A MEMORY: I’m sitting in my hot car outside of the high school. The music is on and I’m singing my heart out to Heaven On Their Minds from Jesus Christ Superstar, my windows open and my eyes closed to better get lost in the lyrics. Also, closing my eyes is easier than apologizing to my unfortunate audience of other parents in cars, waiting for the kids to be dismissed. Of course, unlike me, they have left their cars and air conditioning running so their windows are closed. I feel a little bit good for the environment simultaneously as I’m bad for the ears.
I’m pulled suddenly out of my headspace by a tap on the shoulder. It’s a dad to one of the girls my gay son (not yet out of the closet) is dating. We laugh for a minute about my singing when he asks curiously, “So, what do you think of this relationship our kids are in?” It’s a legitimate question. His daughter, my son, and one other girl have decided to all date each other. They hold hands and sneak off into the woods to smooch. “Hey, it’s working for them. They seem happy.”
My answer is careful, I don’t know this man well. He shrugs. “As long as my daughter isn’t dating one of those black boys, you know?”
I’m uncomfortable, of course. “You know that my husband is black, right?” I’m trying to keep the mix of anger, fear, hurt, and confusion from my voice.
“Oh, that’s different. I’m talking about these black boys, not your husband.”
I don’t know what to say and I don’t want to be put in the position of having to know what to say. I just want to live somewhere else where people don’t call them black boys and they turn off their cars because they care about the environment. His judgment breeds my own.
A MEMORY: My friend and I are sitting beneath the stars sipping coffee. The breeze is delicious and the coffee refreshing and our conversation nourishing. I’m on a roll, talking about how lately I’m beginning to see the value of impatient reactions. How sometimes an issue needs to be obnoxiously shoved to get it out of the deep rut it’s been stuck in. I barely mention the Black Lives Matter movement when my friend interrupts angrily. “That movement makes me so angry… all lives matter…why do they think violence is the way….so don’t act like that if you want to be treated fairly…not all of them but when they get together…sure, it used to be bad for them but now it’s not…they are erasing all the good work…”
I love, love, love my friend, but I don’t agree with almost anything she has said. Yet, I listen. I remember, even, thinking similar things myself once upon a time. Then I assert my view. I take my time sharing how I see it, not shying away or shoving my ideas at her. We never agree on this issue, but we have things to think about that night.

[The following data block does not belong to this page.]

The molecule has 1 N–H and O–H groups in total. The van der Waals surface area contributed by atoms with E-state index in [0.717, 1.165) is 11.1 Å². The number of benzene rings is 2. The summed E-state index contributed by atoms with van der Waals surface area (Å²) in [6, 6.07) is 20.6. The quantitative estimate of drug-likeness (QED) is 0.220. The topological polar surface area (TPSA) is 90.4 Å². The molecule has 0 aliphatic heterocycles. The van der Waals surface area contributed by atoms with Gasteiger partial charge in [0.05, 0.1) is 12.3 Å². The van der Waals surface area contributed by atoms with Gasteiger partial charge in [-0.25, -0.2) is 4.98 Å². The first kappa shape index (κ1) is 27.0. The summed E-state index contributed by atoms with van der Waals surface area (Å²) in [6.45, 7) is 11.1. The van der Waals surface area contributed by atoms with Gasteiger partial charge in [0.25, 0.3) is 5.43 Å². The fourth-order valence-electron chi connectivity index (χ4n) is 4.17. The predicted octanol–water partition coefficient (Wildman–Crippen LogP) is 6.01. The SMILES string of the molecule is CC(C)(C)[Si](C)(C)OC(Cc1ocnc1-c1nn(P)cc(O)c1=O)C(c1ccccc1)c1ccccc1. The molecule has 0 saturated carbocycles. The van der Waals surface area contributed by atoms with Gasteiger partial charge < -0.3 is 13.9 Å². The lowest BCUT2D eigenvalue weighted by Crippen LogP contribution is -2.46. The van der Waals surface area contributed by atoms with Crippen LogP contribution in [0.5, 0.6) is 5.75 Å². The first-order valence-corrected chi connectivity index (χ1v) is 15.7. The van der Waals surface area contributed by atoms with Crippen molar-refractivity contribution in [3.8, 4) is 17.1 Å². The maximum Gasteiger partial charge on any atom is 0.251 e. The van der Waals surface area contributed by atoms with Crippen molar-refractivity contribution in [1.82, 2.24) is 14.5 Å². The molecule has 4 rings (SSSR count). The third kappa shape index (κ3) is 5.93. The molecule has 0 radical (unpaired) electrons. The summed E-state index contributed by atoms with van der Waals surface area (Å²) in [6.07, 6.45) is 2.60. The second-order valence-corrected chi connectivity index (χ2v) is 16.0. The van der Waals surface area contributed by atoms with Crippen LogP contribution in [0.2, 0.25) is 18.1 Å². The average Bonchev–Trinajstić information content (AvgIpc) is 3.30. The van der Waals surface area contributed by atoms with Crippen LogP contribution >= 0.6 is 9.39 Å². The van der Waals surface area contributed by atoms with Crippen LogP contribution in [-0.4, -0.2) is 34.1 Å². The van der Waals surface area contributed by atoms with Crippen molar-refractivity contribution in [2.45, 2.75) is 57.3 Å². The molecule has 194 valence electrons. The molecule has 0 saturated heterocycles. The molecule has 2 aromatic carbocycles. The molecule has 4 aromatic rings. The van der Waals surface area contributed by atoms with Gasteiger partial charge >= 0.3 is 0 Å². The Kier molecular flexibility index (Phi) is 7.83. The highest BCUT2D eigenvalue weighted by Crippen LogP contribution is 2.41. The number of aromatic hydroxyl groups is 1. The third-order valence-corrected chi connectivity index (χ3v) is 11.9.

I have an endless list of memories that have reminded me to speak out, to be forgiving, to listen and learn.'
The more I open myself up to these learnings the more I want things to change while I also feel comfortable with the truth that change is a constant; there is no finish line.
A MEMORY: I am reminded of a conversation I had with my niece. She is pansexual and my son is gay. Labels that, themselves, prove a problem: the problem of wanting labels to explain people.
We were talking about the lack of representation in film. She complained that when they do include LGBTQ storylines, the sexuality is used as a plot device.
“I hear you,” I agreed. “But I admit to doing it myself, in my screenplay CARHOPPING. The thing is, we’re still at a place in society where the issues that come up when using it as a device need to be acknowledged and respected. The struggles and situations that we experience in a society that chooses to marginalize and abuse the LGBTQ community are worth exposing. But I do agree with you. If TV and film represented all communities as though they are already accepted and expected, if we tell stories with the assumption of acceptance, the world will follow faster. The characters will just be who they are and the stories won't be about fighting for that right or struggling with the lack of it.”
Most of our important shifts - as individuals and as communities - are a result of listening to and learning from diversity and perspectives different from our own. For too long we didn't seek these perspectives purposely. We fought them.
Now, though, we have access to films, books, articles, videos, from all over the spectrum of humanity! I encourage us to take advantage of that!!
Let's purposely experience foreign films and books written by people drastically different from ourselves!
AND WE CAN REVISIT OUR MEMORIES: Those times when we were offered a foreign idea or opinion, or when we ourselves were foreign.
We have so much already within us and offered to us. If we aren't in the mood to reach out we can reach in.
BONUS: Memories don't rely on technology or money. Plus, they don't have commercials and they rarely spam you! tee hee!
Hugs, smiles, and love!!!
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